New Regent Street
New Regent Street started life in the 1880s as a skating rink, but opened as a boutique shopping street with the current Spanish Mission-style buildings in 1932, in the midst of the Great Depression in New Zealand. Most of the shops on the street remained unoccupied for a long time, because of the economic hardships. Now, tourists and locals both love the street, and there’s a range of high-end souvenir shops, jewelers, bars, coffee shops and restaurants, hairdressers, galleries, and other shops on street level. Although some buildings on the street were damaged in the earthquake in 2011, they were quickly repaired. The street is pedestrianized, aside from the historic tram that runs through it. Many organized tours of Christchurch city include some time at New Regent Street; alternatively, it’s easy to visit independently.
Things to know before you go
- If you plan to eat, it’s a good idea to reserve your table ahead of time, as the restaurants on New Regent Street are popular and often at full capacity.
- Keep an eye out for the tram while strolling along New Regent Street.
- Christchurch has suffered from several earthquakes in recent years, the largest being in 2011. While there is a risk of earthquakes throughout New Zealand, there is usually no reason to be overly alarmed; just be prepared about what to do should you experience a large one.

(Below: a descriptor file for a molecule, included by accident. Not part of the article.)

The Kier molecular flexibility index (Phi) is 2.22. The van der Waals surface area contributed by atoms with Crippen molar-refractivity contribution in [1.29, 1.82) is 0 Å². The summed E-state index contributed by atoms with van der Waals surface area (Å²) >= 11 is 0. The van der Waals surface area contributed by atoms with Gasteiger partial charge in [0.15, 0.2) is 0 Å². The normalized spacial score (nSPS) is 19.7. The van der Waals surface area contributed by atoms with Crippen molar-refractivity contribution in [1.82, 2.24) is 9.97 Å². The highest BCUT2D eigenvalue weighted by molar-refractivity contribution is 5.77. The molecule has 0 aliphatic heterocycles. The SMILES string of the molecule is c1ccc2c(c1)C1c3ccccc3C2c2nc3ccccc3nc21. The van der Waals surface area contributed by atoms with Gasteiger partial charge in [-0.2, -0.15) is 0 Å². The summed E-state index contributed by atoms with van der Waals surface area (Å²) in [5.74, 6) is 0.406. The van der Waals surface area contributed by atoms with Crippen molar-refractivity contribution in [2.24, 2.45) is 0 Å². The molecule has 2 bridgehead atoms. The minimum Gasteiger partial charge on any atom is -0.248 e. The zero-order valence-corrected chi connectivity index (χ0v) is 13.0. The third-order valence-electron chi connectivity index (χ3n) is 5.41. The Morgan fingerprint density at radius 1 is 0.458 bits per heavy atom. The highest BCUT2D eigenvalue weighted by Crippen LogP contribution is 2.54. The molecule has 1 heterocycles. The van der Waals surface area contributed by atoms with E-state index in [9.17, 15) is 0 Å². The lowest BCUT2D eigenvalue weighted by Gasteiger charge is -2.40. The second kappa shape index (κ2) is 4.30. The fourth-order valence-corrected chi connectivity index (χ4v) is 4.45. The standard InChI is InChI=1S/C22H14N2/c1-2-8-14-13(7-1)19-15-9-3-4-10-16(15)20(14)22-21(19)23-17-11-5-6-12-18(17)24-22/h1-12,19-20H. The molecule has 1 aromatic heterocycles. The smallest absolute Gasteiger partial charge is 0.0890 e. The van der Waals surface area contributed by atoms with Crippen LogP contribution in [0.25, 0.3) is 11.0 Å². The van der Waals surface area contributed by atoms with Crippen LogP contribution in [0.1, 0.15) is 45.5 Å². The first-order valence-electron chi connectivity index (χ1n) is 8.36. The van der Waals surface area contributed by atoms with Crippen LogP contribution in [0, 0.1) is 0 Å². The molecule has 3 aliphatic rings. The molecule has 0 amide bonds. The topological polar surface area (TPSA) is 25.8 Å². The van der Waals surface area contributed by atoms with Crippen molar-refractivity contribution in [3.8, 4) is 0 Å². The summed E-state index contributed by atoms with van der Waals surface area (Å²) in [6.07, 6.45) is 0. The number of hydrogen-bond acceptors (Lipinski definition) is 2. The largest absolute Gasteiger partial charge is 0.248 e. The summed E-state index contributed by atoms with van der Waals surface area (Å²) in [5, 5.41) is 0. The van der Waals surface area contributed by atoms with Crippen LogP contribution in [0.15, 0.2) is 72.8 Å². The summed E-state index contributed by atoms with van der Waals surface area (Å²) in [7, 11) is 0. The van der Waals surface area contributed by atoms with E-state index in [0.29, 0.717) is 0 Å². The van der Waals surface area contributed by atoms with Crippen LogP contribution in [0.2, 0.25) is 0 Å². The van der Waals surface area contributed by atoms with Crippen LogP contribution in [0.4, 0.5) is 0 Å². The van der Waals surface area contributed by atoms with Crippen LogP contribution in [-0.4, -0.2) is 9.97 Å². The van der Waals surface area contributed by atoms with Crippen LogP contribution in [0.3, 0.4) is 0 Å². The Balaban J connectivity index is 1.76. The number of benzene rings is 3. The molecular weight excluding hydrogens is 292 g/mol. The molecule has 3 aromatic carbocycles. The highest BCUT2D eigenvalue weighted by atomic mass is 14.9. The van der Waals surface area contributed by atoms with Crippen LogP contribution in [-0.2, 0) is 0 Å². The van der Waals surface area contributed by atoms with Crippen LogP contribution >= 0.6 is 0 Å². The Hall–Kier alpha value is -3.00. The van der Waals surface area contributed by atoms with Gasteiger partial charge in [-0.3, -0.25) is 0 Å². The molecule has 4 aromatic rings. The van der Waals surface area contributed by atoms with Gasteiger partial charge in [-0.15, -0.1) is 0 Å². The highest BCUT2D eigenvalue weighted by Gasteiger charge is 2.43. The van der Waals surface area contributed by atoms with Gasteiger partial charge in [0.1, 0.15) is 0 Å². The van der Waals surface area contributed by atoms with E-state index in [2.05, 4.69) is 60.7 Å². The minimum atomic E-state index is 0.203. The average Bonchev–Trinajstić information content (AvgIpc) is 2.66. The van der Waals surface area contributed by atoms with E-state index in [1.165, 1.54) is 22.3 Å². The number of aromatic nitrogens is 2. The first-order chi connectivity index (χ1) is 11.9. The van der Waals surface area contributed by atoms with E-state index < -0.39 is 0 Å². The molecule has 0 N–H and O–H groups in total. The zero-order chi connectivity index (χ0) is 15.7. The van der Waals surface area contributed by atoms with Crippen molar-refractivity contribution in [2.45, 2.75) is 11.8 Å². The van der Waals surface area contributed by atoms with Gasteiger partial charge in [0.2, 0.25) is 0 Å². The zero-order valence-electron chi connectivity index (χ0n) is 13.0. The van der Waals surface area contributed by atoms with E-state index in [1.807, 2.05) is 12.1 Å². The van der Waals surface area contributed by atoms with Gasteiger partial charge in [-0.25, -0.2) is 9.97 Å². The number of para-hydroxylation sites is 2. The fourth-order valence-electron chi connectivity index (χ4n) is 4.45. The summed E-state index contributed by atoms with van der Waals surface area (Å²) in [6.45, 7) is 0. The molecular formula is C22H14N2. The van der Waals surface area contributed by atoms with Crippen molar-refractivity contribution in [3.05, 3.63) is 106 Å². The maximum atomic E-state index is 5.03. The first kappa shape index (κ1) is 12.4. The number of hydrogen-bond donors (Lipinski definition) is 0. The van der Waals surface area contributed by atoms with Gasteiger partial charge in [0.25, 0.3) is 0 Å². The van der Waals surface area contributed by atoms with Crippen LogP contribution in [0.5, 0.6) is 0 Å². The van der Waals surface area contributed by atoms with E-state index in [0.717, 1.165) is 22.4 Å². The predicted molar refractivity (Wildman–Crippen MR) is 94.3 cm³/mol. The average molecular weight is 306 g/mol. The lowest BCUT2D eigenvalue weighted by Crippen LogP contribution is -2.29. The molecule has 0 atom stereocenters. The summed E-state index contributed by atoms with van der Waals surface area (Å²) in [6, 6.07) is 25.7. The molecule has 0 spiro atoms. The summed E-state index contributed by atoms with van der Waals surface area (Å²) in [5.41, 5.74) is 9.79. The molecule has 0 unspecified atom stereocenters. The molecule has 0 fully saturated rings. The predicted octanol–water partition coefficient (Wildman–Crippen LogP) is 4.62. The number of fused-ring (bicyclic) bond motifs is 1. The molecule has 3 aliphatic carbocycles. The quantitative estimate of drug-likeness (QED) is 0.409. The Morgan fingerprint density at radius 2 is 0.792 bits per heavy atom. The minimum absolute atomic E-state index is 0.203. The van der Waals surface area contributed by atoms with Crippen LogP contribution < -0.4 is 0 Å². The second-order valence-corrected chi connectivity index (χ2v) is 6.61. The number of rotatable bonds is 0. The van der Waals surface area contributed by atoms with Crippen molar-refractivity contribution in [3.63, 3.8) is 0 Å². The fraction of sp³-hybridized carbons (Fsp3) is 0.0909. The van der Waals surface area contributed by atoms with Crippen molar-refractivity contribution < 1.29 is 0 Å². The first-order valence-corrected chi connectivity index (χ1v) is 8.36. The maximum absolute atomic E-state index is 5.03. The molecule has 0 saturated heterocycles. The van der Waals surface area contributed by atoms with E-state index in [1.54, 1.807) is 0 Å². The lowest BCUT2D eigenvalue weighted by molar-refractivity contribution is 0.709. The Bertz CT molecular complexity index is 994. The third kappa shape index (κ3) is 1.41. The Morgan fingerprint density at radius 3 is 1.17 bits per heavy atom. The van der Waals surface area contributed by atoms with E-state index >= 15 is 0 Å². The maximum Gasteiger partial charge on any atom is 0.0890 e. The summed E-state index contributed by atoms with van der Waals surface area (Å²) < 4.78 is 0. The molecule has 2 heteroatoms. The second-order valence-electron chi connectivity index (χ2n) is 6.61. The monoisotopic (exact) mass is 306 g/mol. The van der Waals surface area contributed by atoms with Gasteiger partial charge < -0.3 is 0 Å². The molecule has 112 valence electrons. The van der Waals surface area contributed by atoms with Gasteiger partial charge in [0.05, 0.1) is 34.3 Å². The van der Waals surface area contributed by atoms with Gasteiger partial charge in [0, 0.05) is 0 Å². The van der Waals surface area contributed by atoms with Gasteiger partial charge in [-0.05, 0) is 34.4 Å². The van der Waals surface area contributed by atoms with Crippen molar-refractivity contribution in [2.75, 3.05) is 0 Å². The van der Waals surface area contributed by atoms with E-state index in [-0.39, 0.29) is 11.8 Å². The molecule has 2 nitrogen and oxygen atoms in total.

How to get there
New Regent Street is in central Christchurch, just a block over from Cathedral Square. There’s parking near New Regent Street if you are self-driving. The street is about a 10-minute walk from the Christchurch Bus Exchange. Alternatively, take an historic tram ride on a restored heritage tram. Tram stop number 17 is on New Regent Street
When to get there
There are reasons to visit New Regent Street at any time of day. In the daytime you can browse the shops, while at night you can have a drink or dinner. Individual businesses on the street open at different times.
The Christchurch Botanic Gardens
While Christchurch lost one of its most iconic landmarks in the earthquake--the Christchurch Cathedral--there are still other attractive things to see and do in the central city. One must-visit attraction is the Christchurch Botanic Gardens, a peaceful haven of green, with the River Avon running through the middle, and the Canterbury Museum just outside.
- Transitional Cathedral (Cardboard Cathedral)
- Bridge of Remembrance
- Christchurch Tram
- Cashel Street
- Canterbury Earthquake National Memorial
- Christchurch Arts Centre
- Canterbury Museum
- Avon River
- Christchurch Botanic Gardens
- Hagley Park
- The Court Theatre
- Mona Vale
- TranzAlpine Train
- Air Force Museum of New Zealand
- Willowbank Wildlife Reserve